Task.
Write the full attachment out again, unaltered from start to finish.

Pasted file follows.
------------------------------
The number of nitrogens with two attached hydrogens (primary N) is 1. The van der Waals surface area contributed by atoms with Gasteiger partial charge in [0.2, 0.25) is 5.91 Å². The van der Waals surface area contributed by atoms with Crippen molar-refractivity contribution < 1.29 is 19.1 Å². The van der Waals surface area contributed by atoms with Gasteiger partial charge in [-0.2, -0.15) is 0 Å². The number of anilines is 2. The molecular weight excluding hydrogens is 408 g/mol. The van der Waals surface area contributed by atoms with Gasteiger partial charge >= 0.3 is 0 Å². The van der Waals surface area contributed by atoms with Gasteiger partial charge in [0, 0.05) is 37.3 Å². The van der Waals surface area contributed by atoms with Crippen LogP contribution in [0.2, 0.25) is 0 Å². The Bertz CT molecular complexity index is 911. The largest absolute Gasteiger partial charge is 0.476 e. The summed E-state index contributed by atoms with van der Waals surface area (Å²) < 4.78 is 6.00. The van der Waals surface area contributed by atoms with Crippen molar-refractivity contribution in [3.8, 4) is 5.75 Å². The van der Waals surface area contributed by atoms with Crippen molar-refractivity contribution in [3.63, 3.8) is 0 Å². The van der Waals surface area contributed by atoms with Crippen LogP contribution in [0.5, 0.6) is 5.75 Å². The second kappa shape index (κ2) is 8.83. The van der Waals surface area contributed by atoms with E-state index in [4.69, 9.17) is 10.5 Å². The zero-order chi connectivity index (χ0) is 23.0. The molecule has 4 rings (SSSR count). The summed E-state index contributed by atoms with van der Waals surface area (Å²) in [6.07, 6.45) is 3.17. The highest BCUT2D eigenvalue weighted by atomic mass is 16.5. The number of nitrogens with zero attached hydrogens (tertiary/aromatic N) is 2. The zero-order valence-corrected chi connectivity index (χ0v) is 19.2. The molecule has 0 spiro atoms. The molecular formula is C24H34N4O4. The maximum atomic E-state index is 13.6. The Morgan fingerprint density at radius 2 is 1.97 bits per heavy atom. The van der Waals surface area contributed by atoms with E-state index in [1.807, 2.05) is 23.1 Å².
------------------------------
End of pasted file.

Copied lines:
The number of nitrogens with two attached hydrogens (primary N) is 1. The van der Waals surface area contributed by atoms with Gasteiger partial charge in [0.2, 0.25) is 5.91 Å². The van der Waals surface area contributed by atoms with Crippen molar-refractivity contribution < 1.29 is 19.1 Å². The van der Waals surface area contributed by atoms with Gasteiger partial charge in [-0.2, -0.15) is 0 Å². The number of anilines is 2. The molecular weight excluding hydrogens is 408 g/mol. The van der Waals surface area contributed by atoms with Gasteiger partial charge >= 0.3 is 0 Å². The van der Waals surface area contributed by atoms with Gasteiger partial charge in [0, 0.05) is 37.3 Å². The van der Waals surface area contributed by atoms with Crippen LogP contribution in [0.2, 0.25) is 0 Å². The Bertz CT molecular complexity index is 911. The largest absolute Gasteiger partial charge is 0.476 e. The summed E-state index contributed by atoms with van der Waals surface area (Å²) < 4.78 is 6.00. The van der Waals surface area contributed by atoms with Crippen molar-refractivity contribution in [3.8, 4) is 5.75 Å². The van der Waals surface area contributed by atoms with Crippen molar-refractivity contribution in [3.63, 3.8) is 0 Å². The van der Waals surface area contributed by atoms with Crippen LogP contribution in [0.5, 0.6) is 5.75 Å². The second kappa shape index (κ2) is 8.83. The van der Waals surface area contributed by atoms with E-state index in [4.69, 9.17) is 10.5 Å². The zero-order chi connectivity index (χ0) is 23.0. The molecule has 4 rings (SSSR count). The summed E-state index contributed by atoms with van der Waals surface area (Å²) in [6.07, 6.45) is 3.17. The highest BCUT2D eigenvalue weighted by atomic mass is 16.5. The number of nitrogens with zero attached hydrogens (tertiary/aromatic N) is 2. The zero-order valence-corrected chi connectivity index (χ0v) is 19.2. The molecule has 0 spiro atoms. The molecular formula is C24H34N4O4. The maximum atomic E-state index is 13.6. The Morgan fingerprint density at radius 2 is 1.97 bits per heavy atom. The van der Waals surface area contributed by atoms with E-state index in [1.807, 2.05) is 23.1 Å².